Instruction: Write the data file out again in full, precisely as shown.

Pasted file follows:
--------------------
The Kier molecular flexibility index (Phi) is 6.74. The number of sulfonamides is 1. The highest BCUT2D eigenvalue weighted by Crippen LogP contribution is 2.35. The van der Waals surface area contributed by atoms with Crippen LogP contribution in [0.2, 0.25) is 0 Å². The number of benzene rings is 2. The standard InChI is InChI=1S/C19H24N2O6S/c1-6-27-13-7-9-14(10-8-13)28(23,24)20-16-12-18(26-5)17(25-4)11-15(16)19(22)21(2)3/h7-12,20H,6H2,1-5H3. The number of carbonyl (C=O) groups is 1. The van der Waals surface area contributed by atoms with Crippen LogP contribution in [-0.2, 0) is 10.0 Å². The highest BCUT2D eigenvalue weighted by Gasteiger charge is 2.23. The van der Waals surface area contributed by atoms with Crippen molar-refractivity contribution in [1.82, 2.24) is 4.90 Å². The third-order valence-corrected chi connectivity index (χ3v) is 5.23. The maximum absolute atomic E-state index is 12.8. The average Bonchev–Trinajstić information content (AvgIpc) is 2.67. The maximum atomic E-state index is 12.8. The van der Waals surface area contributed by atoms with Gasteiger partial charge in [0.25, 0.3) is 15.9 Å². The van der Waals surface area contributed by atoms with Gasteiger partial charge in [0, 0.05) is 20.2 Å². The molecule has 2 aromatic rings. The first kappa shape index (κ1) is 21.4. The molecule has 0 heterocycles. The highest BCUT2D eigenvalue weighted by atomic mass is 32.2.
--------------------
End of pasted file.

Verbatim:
The Kier molecular flexibility index (Phi) is 6.74. The number of sulfonamides is 1. The highest BCUT2D eigenvalue weighted by Crippen LogP contribution is 2.35. The van der Waals surface area contributed by atoms with Crippen LogP contribution in [0.2, 0.25) is 0 Å². The number of benzene rings is 2. The standard InChI is InChI=1S/C19H24N2O6S/c1-6-27-13-7-9-14(10-8-13)28(23,24)20-16-12-18(26-5)17(25-4)11-15(16)19(22)21(2)3/h7-12,20H,6H2,1-5H3. The number of carbonyl (C=O) groups is 1. The van der Waals surface area contributed by atoms with Crippen LogP contribution in [-0.2, 0) is 10.0 Å². The highest BCUT2D eigenvalue weighted by Gasteiger charge is 2.23. The van der Waals surface area contributed by atoms with Crippen molar-refractivity contribution in [1.82, 2.24) is 4.90 Å². The third-order valence-corrected chi connectivity index (χ3v) is 5.23. The maximum absolute atomic E-state index is 12.8. The average Bonchev–Trinajstić information content (AvgIpc) is 2.67. The maximum atomic E-state index is 12.8. The van der Waals surface area contributed by atoms with Gasteiger partial charge in [0.25, 0.3) is 15.9 Å². The van der Waals surface area contributed by atoms with Gasteiger partial charge in [0, 0.05) is 20.2 Å². The molecule has 2 aromatic rings. The first kappa shape index (κ1) is 21.4. The molecule has 0 heterocycles. The highest BCUT2D eigenvalue weighted by atomic mass is 32.2.